Two-way players in baseball are exceptionally rare, and when they do come along, very few end up panning out like Ohtani has.
At the plate, the Angels star leads the league in home runs with 31 and has a ridiculous 1.070 OPS.
Shohei Ohtani breaks a tie with Mike Trout for most first-half homers by an Angel. pic.twitter.com/97Jjq2BKWR
— MLB (@MLB) July 3, 2021
On the mound, he is 3-1 with a 3.60 ERA.
Stats like these are well-documented.
But what are some Ohtani stats that have gone unnoticed this season?
3. His 5.2 WAR
Although Ohtani is the runaway favorite for the American League MVP award, it seems like not enough people are talking about his current WAR pace.
Entering Monday, Ohtani had a 5.2 WAR, putting him on track for a ridiculous 10.8 mark by the end of the season.
When Ohtani first cracked into the league, one of the most exciting thoughts was the possibility of a guy being able to accumulate WAR both at the plate and on the mound.
By doing so, Ohtani is essentially able to combine two seasons’ worth of WAR into one campaign.
He currently has a 3.6 WAR as a hitter and a 1.6 WAR as a pitcher.
He is a fascinating player in countless ways, but especially as it relates to this statistic.
Ohtani’s ability to rack up WAR will likely keep him in the MVP conversation for many, many years.
2. His 3.74 FIP
In case anyone had any doubts about Ohtani’s ability to sustain his success on the mound, his 3.74 FIP should settle any concerns.
The righty has managed an impressive 3.60 ERA through 12 starts this season, but ERA doesn’t always tell the whole story.
ERA coupled with FIP, however, tends to be a pretty good indication of whether success is sustainable.
And Ohtani’s FIP suggests that his ERA is right where it should be.
As a reminder, FIP only takes non-defensive-dependent factors into consideration.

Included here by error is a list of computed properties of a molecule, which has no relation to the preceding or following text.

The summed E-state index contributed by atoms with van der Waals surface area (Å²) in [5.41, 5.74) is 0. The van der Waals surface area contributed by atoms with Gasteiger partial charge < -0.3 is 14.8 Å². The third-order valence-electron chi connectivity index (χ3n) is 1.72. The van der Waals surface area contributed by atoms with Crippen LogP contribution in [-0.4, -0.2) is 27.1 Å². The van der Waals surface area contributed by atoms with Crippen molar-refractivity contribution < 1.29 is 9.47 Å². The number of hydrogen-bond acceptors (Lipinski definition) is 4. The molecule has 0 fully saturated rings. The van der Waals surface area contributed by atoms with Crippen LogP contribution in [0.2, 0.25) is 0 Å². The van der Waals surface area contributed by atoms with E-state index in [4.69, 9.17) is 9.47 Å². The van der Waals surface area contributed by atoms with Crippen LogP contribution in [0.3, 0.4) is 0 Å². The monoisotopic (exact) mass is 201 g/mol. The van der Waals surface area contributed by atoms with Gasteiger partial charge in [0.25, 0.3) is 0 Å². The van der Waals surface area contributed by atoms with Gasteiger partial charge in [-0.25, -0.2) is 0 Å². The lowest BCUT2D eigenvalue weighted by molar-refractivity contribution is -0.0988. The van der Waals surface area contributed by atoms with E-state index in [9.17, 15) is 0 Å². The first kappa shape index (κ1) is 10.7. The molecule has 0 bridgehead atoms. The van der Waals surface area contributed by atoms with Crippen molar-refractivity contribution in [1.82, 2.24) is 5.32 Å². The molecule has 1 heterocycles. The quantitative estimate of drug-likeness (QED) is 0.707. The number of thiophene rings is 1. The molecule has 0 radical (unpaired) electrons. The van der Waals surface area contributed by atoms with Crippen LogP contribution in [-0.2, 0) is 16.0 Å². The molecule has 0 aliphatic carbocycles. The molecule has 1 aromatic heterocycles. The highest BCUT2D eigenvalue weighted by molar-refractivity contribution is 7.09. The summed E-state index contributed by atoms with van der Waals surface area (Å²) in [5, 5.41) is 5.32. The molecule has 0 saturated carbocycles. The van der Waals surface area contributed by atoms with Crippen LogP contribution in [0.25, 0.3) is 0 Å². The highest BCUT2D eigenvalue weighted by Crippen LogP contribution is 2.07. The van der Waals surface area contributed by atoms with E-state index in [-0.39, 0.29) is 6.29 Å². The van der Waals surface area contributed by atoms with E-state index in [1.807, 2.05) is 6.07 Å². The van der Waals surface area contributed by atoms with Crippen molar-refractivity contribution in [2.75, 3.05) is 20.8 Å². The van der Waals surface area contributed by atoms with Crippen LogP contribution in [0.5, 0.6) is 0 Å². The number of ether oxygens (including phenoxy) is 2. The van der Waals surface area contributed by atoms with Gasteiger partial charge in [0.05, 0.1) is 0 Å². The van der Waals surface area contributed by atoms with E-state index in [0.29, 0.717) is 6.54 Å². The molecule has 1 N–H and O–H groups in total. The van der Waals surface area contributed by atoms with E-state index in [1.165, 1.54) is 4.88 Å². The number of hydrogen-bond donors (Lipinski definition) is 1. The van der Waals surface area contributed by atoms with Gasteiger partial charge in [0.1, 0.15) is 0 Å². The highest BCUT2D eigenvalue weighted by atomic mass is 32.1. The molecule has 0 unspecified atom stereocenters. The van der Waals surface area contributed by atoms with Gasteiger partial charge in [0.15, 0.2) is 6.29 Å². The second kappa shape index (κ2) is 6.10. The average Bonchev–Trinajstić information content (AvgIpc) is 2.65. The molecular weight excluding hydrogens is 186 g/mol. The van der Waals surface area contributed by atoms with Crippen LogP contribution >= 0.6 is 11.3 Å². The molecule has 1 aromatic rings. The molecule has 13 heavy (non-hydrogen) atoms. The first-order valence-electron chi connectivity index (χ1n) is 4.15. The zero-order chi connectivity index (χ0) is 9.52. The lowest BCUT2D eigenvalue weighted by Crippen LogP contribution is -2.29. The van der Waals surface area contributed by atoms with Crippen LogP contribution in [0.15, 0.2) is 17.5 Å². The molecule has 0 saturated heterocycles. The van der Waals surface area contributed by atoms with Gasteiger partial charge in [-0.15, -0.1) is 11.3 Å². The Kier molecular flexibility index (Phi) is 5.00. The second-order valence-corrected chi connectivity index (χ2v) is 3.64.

Those factors are home runs, walks, hit-by-pitches, and strikeouts.
The 27-year-old has fanned 83 batters over 60 innings and has allowed just six home runs on the year.
His FIP gets a big boost for those two reasons.
Of the FIP factors listed, the only area where Ohtani could greatly improve is limiting the free passes.
He issues an average of 5.3 walks per nine innings.
1. His League-Leading Barrel Rate
Ohtani murders baseballs.
He consistently goes yard on some of the hardest hit balls you will ever see, and his ability to do so is reflected in his barrel rate.
The second home run of the evening for Shohei Ohtani! pic.twitter.com/MYQ4mjPukL
— Los Angeles Angels (@Angels) June 30, 2021
A barrel is defined as a batted ball with an exit velocity of at least 98 MPH and a launch angle between 26-30 degrees (although the range for an acceptable launch angle increases varies depending on the exit velocity).
Barrels are important because they almost always mean good things.
According to MLB.com, barreled balls yielded an .822 batting average and 2.386 OPS during the 2016 MLB season.
As mentioned, Ohtani excels in this department.
Roughly 15.4 percent of his plate appearances end in a barreled ball, a rate that leads the league with no close second.
It should come as no surprise that he is also fourth in average exit velocity at 93.9 MPH and tied for first in hard-hit rate at 56.8 percent.